Nothing wrong with advising second hand, but something like the Technics SL1200 or 1210, assuming a non-DJ one, or belt drives like the Thorens TD 160 or 150, Ariston, Linn, Systemdek etc are robust decks that perform well and are easy to find. There's also a stack of info about them on the web, including the manuals.

Me, I'd go new, something like the Clearaudio Concept, and get the dealer to set it up, after which you can forget about fiddling until the day comes when you need to change the cartridge. It'll also sound as good if not better than most of the decks mentioned in that list.
 

stevebrock

New member
Nov 13, 2009
183
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CJSF said:
Without experiance you are heading into a mine field in the second hand market. 'Alears' is right, dealer setup decent TT, is the way to go, with that budget I'd be looking at the new Rega RP6, with somthing like a Dynovector 10x5 high out put MC cartridge, dont bother with the Rega cartridges, more potential grief. The Dynavector plays into a standard MM input on an amp. Quality sound, no tears, upgradable, tradeinable, reselable . . . the basis of a happy start in the enjoyment of vinyl.

CJSF
+1

To the OP, a year ago I never had any vinyl, got a used £100 RP1 and was hooked, soon got an RP3/Elys2 - however I got a cosmetic 2nds RP6 recently with Exact crtrdige and absolutely love it.

Really think you should get an RP3, (or howabout the anniversary RP3 called the RP40) easy to set up & sounds great! If you want to spend more than an RP6/Exact or Dynavector 10x5 would be a superb choice with lots of upgrade optioins if you feel like tweaking.

The Rega tables require little experience of setting up, vta etc etc and you can be playing your vinyl in minutes.
 

drummerman

New member
Jan 18, 2008
540
1
0
Gravenhurst said:
... I would imagine it will probably be the cartridge thats going to make the biggest sound difference?
Its the combination of everything that matters; Cartridge to arm to phono pre-amp. Motor/platter interface and the decoupling of external and internal vibration. The list is long but it is fun. Turntables are also eminently tweakable to suit your own taste, more so than many other components in the chain.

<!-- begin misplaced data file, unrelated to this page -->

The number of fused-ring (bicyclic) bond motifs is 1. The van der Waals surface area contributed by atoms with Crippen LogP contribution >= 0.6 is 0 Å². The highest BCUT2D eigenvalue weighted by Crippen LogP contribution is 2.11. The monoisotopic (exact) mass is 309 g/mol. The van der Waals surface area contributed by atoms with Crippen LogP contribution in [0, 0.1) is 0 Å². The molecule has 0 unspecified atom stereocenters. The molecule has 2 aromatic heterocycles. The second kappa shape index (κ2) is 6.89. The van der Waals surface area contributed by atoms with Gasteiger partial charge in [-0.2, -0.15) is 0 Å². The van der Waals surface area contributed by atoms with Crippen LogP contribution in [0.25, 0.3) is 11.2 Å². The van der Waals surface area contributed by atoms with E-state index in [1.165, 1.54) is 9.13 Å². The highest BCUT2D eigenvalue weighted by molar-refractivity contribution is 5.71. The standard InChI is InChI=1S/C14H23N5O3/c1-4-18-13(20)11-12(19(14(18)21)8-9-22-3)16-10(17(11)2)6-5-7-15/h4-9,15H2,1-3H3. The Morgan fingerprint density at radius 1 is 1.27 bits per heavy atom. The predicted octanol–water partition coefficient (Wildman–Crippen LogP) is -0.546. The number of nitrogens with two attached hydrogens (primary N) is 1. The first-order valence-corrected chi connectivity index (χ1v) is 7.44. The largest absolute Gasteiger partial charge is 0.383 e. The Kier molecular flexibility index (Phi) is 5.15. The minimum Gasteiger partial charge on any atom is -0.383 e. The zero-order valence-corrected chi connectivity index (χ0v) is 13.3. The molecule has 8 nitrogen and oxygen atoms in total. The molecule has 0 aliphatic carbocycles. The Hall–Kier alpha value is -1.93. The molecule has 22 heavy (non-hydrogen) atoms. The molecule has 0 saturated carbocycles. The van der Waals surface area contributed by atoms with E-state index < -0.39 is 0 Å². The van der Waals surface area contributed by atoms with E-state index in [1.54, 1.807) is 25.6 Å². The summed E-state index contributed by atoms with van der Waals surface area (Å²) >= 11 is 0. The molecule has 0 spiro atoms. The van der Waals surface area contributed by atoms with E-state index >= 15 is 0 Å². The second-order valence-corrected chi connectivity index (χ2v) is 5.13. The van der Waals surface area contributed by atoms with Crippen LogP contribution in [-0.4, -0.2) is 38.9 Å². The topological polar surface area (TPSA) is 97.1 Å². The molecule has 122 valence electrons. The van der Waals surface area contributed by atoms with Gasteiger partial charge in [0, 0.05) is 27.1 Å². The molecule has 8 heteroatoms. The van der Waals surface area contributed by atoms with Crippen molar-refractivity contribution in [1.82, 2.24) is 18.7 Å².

It is a 'hands on' media, not convenient, costly and at times frustrating but to me, it has a charm, involvement and sound that, if you get it right, is difficult to replicate elsewhere.

regards
 

ifor

Well-known member
Dec 3, 2002
71
1
18,545
I bought a second hand turntable recently, which is not on the short list and I can recommend it very highly to a TT newbie, I bought a second hand Technics SL-7 off eBay and had it serviced by someone (Vantage Audio) who knows them well. The beauty of this TT is that it's completely automatic and sounds exceedingly good.
 

jerry klinger

New member
Jun 26, 2010
37
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Gravenhurst asked the q ' What do you get for more money? Do more expensive turntables come with features that I should be looking for?'

Basically with good turntables you're paying for engineering to solve a physical problem, rather than gadgets and gizmos. Companies like Rega have 40 years' experience designing and use advanced materials to make a turntable/arm combination.

If you're dipping your toe in the water, I wouldn't necessarily splash out on a new one but find a nice-looking Rega P3 from the past 10 years and get a new cartridge fitted, then buy the new Rega Fono MM which is £198 and will sound better than most phono stages in amplifiers (where they have one).

If you have £500 odd to spend you can't go wrong with the latest RP3.
 

CJSF

New member
May 25, 2011
251
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0
lindsayt said:
So, CJSF, you said "Without experiance you are heading into a mine field in the second hand market". But you have no first hand experience of buying a 2nd hand turntable yourself. You are advising the OP not to try something that you have never tried yourself.

My Grandma once advised me not to go on holiday to Spain, even though she had never been herself.
As said, I will not get into an argument, work it out. I've been in and around the hifi business since 1980, my experiance says one occasionaly comes across narrow minded and bigoted know-it-alls looking for a fight, avoid them like the plague.
 

Gravenhurst

New member
Feb 10, 2013
7
0
0
Ok Im now thinking of getting a really good TT as a start point and then upgrade the arm and cartridge later when i have more cash.

So im looking for a table thats going to be able to get the most out of the better arms and cartridges.

What do people think of these new TTs?
Roksan radius 5.2
Clearaudio concept
Michell gyrodeck

Or used how about a Thorens 150/160?

Thanks again
 

stevebrock

New member
Nov 13, 2009
183
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0
Gravenhurst said:
Ok Im now thinking of getting a really good TT as a start point and then upgrade the arm and cartridge later when i have more cash. So im looking for a table thats going to be able to get the most out of the better arms and cartridges. What do people think of these new TTs? Roksan radius 5.2 Clearaudio concept Michell gyrodeck Or used how about a Thorens 150/160? Thanks again
This is a not a dig at you!

But, by your own admission you have not tried vinyl, you have heard it is the best sounding source - I really honestly think you should look at the lower end of the market and actually see if you like vinyl - dont even think about arms & cartridges until you at least know if you like it - you may find you cant listen through the pops & crackles, are you commited to the care vinyl needs?